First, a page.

Porsche Taycan 4S Cold Weather DC Fast charge test

Porsche Taycan 4S Cold Weather DC Fast charge test

02/17/2021

We check out the Taycan’s charging speeds in less than optimal conditions.

We took a 2020 Porsche Taycan 4S to an Electrify America 350 kW DC fast charge station to record the charging session in less than favorable cold weather conditions. What we found is that even if the Taycan’s battery isn’t fully warmed up for optimal DC fast charging, the vehicle is still a charging beast, and is one of, if not the best charging EV available today. 

The Taycan’s great DC fast charging capabilities are actually the main reason InsideEVs’ own Kyle Conner selected that vehicle to attempt to break the Cannonball Run record for EVs a few weeks ago, which he succeeded in doing.

Driving speed isn’t as important as charging speed when you’re attempting an EV Cannonball run record because just about any EV can achieve the speeds that you would want to drive at in order to balance energy consumption and time. It’s how fast you can get the vehicle charged up so you can make it to the next charging stop that becomes the most important factor, and that’s where the Taycan really rocks. 

I purposely didn’t warm up the battery up to the ideal temperature of 88°F (31°C) before charging up because I wanted to see how well it would perform if the owner didn’t precondition the battery before plugging in. The battery was 74°F (23°C) so it wasn’t stone cold, but it wasn’t perfectly set to accept the full 270 kW that the Taycan is capable of accepting. 

If you want the Taycan’s battery to be the perfect temperature for DC fast charging, you need to set the charging station as a destination in the Taycan’s navigation system. The vehicle then knows your heading to DC fast charge and it preconditions the battery to get it up to the perfect temperature so you can charge as quickly as possible. If it’s very cold out you’ll want to set the destination a good 25-30 minutes ahead of time to give the car enough time to warm up the pack. 

I plugged in at 5% state of charge and it only took 37 minutes to reach 90% state of charge. It reached 80% in 30 minutes and was still accepting 104 kW at that point. When I unplugged at 90% SOC, the Taycan was still charging at an amazing rate of 90 kW. The Taycan 4S (with the 93.4 kWh Performance Plus battery pack) needed 79 kWh to go from 5% to 90%, but that figure does include charging losses.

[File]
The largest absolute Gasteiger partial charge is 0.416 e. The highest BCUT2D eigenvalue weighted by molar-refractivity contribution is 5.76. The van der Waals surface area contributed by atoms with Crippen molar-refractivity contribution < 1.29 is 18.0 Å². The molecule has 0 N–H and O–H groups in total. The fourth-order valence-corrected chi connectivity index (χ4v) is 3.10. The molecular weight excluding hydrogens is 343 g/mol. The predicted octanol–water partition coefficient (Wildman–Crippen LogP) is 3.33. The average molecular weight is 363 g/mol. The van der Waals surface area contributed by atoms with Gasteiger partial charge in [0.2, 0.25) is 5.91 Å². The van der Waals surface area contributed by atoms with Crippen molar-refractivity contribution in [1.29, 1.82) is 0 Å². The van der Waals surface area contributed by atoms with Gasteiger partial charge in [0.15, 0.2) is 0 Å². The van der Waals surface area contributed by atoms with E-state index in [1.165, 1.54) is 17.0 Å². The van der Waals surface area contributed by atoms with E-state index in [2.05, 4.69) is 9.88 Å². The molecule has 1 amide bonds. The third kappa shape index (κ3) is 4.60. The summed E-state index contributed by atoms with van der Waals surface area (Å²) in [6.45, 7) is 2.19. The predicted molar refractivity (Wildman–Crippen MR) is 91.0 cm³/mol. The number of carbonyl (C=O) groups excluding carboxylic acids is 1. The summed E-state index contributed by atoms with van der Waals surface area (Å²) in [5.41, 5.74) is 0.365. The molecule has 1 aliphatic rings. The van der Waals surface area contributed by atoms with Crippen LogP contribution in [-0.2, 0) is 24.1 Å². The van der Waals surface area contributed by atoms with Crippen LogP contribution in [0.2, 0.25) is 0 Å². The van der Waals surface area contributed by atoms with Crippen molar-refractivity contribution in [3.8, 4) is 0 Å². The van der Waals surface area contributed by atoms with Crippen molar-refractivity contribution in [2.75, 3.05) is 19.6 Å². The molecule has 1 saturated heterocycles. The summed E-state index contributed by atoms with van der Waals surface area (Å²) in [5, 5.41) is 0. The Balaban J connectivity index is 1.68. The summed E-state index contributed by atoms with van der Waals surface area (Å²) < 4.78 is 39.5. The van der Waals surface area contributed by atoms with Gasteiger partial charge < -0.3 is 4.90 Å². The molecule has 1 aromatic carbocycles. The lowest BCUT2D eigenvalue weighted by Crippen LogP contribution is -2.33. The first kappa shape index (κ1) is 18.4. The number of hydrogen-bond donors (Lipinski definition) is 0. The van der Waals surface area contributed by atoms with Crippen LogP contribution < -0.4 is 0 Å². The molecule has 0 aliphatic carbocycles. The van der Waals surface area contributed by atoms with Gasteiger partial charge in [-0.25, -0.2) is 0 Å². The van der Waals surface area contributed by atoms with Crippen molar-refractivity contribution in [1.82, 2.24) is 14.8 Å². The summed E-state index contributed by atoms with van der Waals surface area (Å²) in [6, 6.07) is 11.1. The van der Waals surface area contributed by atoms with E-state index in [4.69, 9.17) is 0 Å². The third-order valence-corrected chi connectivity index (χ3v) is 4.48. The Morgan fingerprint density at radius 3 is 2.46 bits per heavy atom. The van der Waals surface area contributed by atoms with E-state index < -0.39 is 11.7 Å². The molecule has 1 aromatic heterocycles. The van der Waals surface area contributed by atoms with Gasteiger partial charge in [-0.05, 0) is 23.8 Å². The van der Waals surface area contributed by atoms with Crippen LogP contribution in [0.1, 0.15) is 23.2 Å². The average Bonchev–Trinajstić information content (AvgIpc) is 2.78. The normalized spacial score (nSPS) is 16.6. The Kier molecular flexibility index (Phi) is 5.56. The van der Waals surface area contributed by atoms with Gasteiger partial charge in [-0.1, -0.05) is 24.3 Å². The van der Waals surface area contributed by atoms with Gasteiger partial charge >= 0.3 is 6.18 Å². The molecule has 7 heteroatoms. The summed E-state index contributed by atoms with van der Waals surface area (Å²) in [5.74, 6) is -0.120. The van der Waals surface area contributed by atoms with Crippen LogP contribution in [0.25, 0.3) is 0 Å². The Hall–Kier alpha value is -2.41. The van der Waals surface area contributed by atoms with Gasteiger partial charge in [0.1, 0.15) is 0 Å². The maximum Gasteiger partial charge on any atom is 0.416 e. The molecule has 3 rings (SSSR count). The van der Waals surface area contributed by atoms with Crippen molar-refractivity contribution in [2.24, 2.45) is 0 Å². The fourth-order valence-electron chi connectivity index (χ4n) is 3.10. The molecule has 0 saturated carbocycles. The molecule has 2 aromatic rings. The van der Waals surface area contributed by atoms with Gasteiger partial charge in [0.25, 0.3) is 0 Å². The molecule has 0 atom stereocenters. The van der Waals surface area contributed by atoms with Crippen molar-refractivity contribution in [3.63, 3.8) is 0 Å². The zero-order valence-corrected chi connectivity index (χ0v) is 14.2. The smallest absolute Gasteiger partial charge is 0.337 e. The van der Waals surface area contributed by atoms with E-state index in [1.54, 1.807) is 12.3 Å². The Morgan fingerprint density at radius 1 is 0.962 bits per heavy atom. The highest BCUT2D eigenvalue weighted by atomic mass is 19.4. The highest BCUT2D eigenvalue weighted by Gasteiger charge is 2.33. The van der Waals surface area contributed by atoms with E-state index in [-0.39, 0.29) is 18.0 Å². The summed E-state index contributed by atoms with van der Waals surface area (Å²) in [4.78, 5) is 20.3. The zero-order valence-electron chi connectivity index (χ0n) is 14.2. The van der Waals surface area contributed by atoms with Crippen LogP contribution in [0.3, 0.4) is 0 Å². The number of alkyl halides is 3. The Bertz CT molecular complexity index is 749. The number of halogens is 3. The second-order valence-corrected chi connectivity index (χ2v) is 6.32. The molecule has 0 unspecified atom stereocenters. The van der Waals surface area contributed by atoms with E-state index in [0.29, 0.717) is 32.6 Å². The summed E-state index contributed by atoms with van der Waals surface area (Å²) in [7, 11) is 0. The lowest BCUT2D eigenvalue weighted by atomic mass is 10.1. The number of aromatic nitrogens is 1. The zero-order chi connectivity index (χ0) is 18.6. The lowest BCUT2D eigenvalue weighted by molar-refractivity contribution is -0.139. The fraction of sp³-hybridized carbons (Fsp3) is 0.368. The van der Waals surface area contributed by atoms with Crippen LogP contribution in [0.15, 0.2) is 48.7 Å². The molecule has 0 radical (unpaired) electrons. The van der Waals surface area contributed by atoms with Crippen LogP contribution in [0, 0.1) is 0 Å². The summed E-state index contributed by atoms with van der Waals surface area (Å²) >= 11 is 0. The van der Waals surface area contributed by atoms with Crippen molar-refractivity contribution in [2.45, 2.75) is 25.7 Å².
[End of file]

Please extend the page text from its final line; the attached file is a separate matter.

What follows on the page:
Here’s how the session went:

  • @5%: I plugged in
  • @10%: 2 minutes
  • @20%: 5 minutes
  • @30%: 8 minutes
  • @40%: 11 minutes
  • @50%: 15 minutes
  • @60%: 20 minutes
  • @70%: 25 minutes
  • @80%: 30 minutes
  • @90%: 37 minutes

Because of the battery temperature, the maximum charge rate was 200 kW, 70 kW less than the Taycan is capable of accepting. However, it only accepts the maximum rate until about 23% state of charge, so we didn’t really lose too much time because of the battery temperature. 

The Taycan can charge from 5% to 80% in 22.5 minutes under ideal conditions, and it took me 30 minutes to get there. So I could have saved 7.5 minutes had I preconditioned the battery pack and arrived at the Electrify America station at the perfect 88°.

Personally, I don’t think that’s too bad of a penalty, and I don’t think too many Taycan owners will be upset if they forget to precondition the pack on the way to the charging station. I do think Porsche should allow customers to manually turn on battery preconditioning instead of only having it available in conjunction with using the navigation system to route you to the charging station.

However, I should note that Tesla does it the same way and also only allows battery preconditioning when selecting a Supercharger as your destination in the vehicle’s navigation system. 

I should note that this was my second attempt to record the Taycan’s DC fast charge session. A day earlier I finished up a 70-mph highway range test for the Taycan 4S and had planned on recording the session then. Unfortunately, the Electrify America charging station topped out at delivering only 53 kW. So I was forced to abort and try it another time.

I contacted Electrify America and they said the station’s diagnostics looked fine but suggested I try the other 350 kW station next to the one I had tried. I did, and that that station worked perfectly. If I wasn’t there to record the charging session I would have just unplugged and tried the other station when I was there the first time, but I don’t get a 2nd chance when recording the sessions for reviews – it has to work the first time I plug in, or the recording is shot. 

So as much as I love the Taycan’s charging capabilities, I was reminded that an EV’s charging ability is only as good as the networks they charge on. In that regard, the Taycan is still behind Tesla, but things are improving for CCS-equipped EVs. Network reliability is improving and proliferating at the same time. The 2021 Taycan now comes equipped with Plug&Charge technology which should make public charging an even better experience. 

So check out the video and let us know what you think. Impressed with the Taycan’s DC fast charge capabilities? Not? Either way, we’d like to hear your thoughts on the topic in the comment section below. 

Source:State of Charge

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